Meet Sally My Soldering Iron

soldered necklace, diorama, art pendant, interactive art

I’m getting ready to teach my first ever soldering workshop, tomorrow. Such a thrill. I’ve soldered since the birth of my first born when we relocated to Prineville Oregon, a little town smack dap in the middle of Oregon. We didn’t know a soul there and I jumped into stay-at-home mommy life with both feet. My babe was tiny and took lots of naps then and I had lots of spare time on my hands. One of my projects I created for myself was to put together a Victorian doll house. And soldering was my other interest. That was back in 2002 when you couldn’t find soldering supplies in craft stores. I tried using supplies bought at the hardware store and boy, I learned so much!

Since then I’ve made soldered pendants into three dimensional artwork. I’ve added movable parts to my jewelry for added fun. I’m still excited after eight years of soldering, to sit down at my bench and create a new project. I still conjure up soldering ideas in my bed at 4 am when I can’t sleep. I continue to find it amazing what a little solder, copper foil tape and glass creates. I’m still smitten with the magic of it all.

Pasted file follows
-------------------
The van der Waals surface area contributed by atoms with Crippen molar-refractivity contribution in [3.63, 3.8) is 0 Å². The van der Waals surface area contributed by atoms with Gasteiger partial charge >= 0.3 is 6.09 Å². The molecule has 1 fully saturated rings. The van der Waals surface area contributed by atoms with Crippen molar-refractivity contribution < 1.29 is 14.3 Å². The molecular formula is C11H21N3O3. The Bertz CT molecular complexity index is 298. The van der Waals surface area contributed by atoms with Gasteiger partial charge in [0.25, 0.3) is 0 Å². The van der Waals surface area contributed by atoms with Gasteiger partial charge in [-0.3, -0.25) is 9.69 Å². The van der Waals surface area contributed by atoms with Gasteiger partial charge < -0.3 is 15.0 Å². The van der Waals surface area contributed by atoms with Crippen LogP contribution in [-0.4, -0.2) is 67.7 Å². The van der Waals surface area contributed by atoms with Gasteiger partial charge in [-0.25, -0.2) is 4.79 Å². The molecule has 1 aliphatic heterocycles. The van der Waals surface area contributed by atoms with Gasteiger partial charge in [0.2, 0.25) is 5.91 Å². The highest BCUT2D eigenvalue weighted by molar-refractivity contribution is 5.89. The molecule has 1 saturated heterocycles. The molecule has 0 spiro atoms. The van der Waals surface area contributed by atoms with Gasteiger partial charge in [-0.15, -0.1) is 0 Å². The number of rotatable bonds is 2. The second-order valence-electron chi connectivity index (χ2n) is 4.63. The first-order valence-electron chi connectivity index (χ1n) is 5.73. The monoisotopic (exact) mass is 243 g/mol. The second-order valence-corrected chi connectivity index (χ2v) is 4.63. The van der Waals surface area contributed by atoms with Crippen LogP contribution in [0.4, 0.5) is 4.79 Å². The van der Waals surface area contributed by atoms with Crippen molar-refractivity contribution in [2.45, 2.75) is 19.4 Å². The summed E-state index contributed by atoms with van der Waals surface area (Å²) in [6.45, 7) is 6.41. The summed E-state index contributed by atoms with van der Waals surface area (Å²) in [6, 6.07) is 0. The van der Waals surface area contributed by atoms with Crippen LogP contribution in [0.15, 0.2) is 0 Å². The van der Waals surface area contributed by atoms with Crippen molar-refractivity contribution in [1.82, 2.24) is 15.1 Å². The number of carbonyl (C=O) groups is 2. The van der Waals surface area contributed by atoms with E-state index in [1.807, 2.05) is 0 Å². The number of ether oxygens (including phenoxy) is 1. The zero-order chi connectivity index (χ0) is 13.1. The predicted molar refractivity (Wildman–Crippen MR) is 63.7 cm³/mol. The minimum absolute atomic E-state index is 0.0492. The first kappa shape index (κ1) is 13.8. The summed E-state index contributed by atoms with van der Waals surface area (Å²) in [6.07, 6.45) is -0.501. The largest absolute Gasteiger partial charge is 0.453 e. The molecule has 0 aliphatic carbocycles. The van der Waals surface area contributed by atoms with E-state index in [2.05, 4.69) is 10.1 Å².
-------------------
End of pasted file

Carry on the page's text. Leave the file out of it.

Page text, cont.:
I’m excited to see what my high flyin’ DIYin’ students make. And I’m creating a little Simply Soldering Zine so they can have helpfull tips and tutorials ready when they put their DIY skills to practice at home. Here’s a little excerpt from the Zine. Enjoy!

Your Soldering Iron
Your soldering iron can either be your best friend or your worst enemy depending on how you treat her. Let me introduce you to Sally my soldering iron. Yep, she has a name. She’s not just some tool I throw around. This sassy girl wants me to respect her and treat her right. Just like any relationship, it took me awhile to get to know Sally and what she likes and what she dislikes. Here’s a little list:


  • Keep her shinny with a wet sponge or a tinning block. A “tinning block” (sal-amoniac) is used by placing a small amount of flux on the block and rubbing the tip of your hot iron in it. Wipe the tip on a damp sponge to remove debris.
  • Treat her right with good solder. Buy the best solder you can afford. A higher tin content and solder purity keeps your iron happy. Cainfield SilverGleem is what I prefer to solder with.
  • I plug in my soldering iron only when I am ready to use it. Good friends don’t leave each other hanging.
  • Sweet talking seems to work well.


  • Rubbing Sally with sand paper or dipping her tip in flux can ruin her and cause permanent damage.
  • Soldering irons are social creatures and like to be interacted with. Don’t leave her alone or it may backfire on you!
  • Give your soldering iron a nice home with lots of room. Respect her temperament and keep fingers, clothing and other things away from her.


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